Filings and Decisions

Ugg! Deckers Doesn’t Want Anyone To “Muk” Around With Their Design Patent

February 16, 2018
A few years ago, I wrote an article (available here) about Deckers’ mixed success in a 2014 lawsuit against retailers JC Penney, Wal-Mart, Sears, and Dreams Footwear, for design patent infringement, trade dress infringement, and unfair competition, among other asserted causes of action, in the U.S. District Court, Central District of California. Since then, Deckers has tangled its laces with many other defendants over similar issues—the majority of which were before the same court.

Well, Deckers hiked back to court on Valentine’s Day to profess that there is no love for those who might tread on their design patents. Deckers laced up another five pronged Complaint—this time against Reliable Knitting Works, Wal-Mart Stores, Inc., and 10 other unnamed defendants—and filed suit in the Central District of California. See Deckers Outdoor Corp. v. Reliable Knitting Works and Wal-Mart Stores, Inc., C.D. Cal., Case No. 2:18-cv-01217 (Feb. 14, 2018).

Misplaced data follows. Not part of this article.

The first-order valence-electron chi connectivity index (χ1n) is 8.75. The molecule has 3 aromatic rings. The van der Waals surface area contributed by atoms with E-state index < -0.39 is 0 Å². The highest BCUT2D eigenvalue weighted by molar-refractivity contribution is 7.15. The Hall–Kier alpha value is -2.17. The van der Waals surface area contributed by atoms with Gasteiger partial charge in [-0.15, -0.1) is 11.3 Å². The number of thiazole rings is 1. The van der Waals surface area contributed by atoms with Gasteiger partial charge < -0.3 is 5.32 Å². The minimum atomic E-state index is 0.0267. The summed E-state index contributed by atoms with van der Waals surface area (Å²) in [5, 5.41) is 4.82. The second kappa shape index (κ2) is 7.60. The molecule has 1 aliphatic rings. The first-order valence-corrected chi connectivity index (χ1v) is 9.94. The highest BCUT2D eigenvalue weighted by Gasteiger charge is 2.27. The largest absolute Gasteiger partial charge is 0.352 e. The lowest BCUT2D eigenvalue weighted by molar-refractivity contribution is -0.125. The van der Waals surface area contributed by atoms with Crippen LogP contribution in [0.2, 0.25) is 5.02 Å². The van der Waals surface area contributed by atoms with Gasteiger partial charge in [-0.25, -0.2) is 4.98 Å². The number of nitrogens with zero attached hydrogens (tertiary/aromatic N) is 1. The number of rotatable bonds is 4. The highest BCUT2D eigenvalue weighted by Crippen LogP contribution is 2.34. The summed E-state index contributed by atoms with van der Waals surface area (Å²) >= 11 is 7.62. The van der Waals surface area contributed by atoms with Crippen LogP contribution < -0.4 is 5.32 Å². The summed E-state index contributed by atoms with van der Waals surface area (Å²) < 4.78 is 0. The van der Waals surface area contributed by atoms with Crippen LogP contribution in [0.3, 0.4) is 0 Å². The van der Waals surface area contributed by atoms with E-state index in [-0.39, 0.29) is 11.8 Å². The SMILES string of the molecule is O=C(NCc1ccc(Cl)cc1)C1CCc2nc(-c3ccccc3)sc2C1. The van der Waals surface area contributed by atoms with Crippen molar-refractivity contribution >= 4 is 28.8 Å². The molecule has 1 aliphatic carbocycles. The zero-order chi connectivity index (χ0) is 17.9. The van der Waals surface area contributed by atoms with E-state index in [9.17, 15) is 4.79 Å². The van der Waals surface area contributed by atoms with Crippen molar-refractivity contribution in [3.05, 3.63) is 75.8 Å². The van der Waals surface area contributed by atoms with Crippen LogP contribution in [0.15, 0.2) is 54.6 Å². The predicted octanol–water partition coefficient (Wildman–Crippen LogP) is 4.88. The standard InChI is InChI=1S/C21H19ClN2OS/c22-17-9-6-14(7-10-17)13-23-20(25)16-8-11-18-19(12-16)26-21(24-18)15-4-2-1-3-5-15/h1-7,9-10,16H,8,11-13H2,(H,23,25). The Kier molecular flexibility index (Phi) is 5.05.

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When the Underdog Becomes a Top Dog

May 25, 2018
Almost 16 years ago, we wrote an article in Managing Intellectual Property (Nov. 2002, Issue 124) entitled U.S. DESIGN PATENTS: AN UNDERDOG THAT BITES. The article explained that companies had previously overlooked design patents, focusing instead on trade dress protection and utility patents. Yet, design patents provide their owners with the additional option of demanding the infringer's total profits under 35 USC 289. “This option may be advantageous, for example, when the infringer's total profits are substantially greater than any reasonable royalty.” “Companies are starting to appreciate the value of design patent protection and systematically consider whether their inventions deserve such protection.” Apple was such a company.
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“Cover Up What You Don’t Want to See”: Advantek Marketing v. Shanghai Walk-Long Tools (Fed. Cir., Aug. 1, 2018)

August 10, 2018
Advantek obtained U.S. Design Patent No. D715,006(“D ’006”) on a “gazebo” without a cover, the gazebo essentially being a portable kennel. Figs. 1 and 2 from D ’006 are reproduced below.
Gazebo Image 1
During prosecution of the application that later became D ’006, the Examiner issued a Restriction Requirement. The Requirement split the application into two groups: a gazebo without a cover, and a gazebo with a cover. According to the Examiner, the “designs as grouped are distinct from each other….” Despite disagreeing with the Requirement, Advantek elected to prosecute the “gazebo without a cover” (as shown above) and cancelled a drawing that showed the gazebo with a cover. After further prosecution to overcome formalities objections and § 112 rejections, the D ’006 patent issued.
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